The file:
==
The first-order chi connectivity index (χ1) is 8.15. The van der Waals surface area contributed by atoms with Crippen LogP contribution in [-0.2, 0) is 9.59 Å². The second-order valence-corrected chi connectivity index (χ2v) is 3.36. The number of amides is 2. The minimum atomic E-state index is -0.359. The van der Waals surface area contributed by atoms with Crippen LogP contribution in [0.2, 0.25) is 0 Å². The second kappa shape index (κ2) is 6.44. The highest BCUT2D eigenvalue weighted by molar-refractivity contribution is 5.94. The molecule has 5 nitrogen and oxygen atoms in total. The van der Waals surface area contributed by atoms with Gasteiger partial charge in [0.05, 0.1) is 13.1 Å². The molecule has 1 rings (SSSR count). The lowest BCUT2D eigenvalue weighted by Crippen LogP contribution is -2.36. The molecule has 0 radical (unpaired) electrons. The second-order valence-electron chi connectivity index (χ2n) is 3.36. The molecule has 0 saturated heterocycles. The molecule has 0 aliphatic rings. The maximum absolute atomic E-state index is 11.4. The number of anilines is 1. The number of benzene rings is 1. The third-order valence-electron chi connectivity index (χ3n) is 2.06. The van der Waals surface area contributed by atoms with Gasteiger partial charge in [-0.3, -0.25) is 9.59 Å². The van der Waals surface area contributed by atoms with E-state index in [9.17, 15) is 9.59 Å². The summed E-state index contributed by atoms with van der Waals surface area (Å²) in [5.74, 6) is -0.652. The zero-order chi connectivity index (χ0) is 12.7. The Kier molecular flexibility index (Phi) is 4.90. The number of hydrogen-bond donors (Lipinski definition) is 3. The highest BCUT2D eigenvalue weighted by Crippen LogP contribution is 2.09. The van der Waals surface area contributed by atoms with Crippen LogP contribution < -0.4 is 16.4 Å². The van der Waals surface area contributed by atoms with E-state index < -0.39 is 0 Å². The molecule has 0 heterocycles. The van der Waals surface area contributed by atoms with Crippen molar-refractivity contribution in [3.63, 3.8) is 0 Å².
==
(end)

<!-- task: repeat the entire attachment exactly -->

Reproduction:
The first-order chi connectivity index (χ1) is 8.15. The van der Waals surface area contributed by atoms with Crippen LogP contribution in [-0.2, 0) is 9.59 Å². The second-order valence-corrected chi connectivity index (χ2v) is 3.36. The number of amides is 2. The minimum atomic E-state index is -0.359. The van der Waals surface area contributed by atoms with Crippen LogP contribution in [0.2, 0.25) is 0 Å². The second kappa shape index (κ2) is 6.44. The highest BCUT2D eigenvalue weighted by molar-refractivity contribution is 5.94. The molecule has 5 nitrogen and oxygen atoms in total. The van der Waals surface area contributed by atoms with Gasteiger partial charge in [0.05, 0.1) is 13.1 Å². The molecule has 1 rings (SSSR count). The lowest BCUT2D eigenvalue weighted by Crippen LogP contribution is -2.36. The molecule has 0 radical (unpaired) electrons. The second-order valence-electron chi connectivity index (χ2n) is 3.36. The molecule has 0 saturated heterocycles. The molecule has 0 aliphatic rings. The maximum absolute atomic E-state index is 11.4. The number of anilines is 1. The number of benzene rings is 1. The third-order valence-electron chi connectivity index (χ3n) is 2.06. The van der Waals surface area contributed by atoms with Gasteiger partial charge in [-0.3, -0.25) is 9.59 Å². The van der Waals surface area contributed by atoms with E-state index in [9.17, 15) is 9.59 Å². The summed E-state index contributed by atoms with van der Waals surface area (Å²) in [5.74, 6) is -0.652. The zero-order chi connectivity index (χ0) is 12.7. The Kier molecular flexibility index (Phi) is 4.90. The number of hydrogen-bond donors (Lipinski definition) is 3. The highest BCUT2D eigenvalue weighted by Crippen LogP contribution is 2.09. The van der Waals surface area contributed by atoms with Crippen LogP contribution < -0.4 is 16.4 Å². The van der Waals surface area contributed by atoms with E-state index < -0.39 is 0 Å². The molecule has 0 heterocycles. The van der Waals surface area contributed by atoms with Crippen molar-refractivity contribution in [3.63, 3.8) is 0 Å².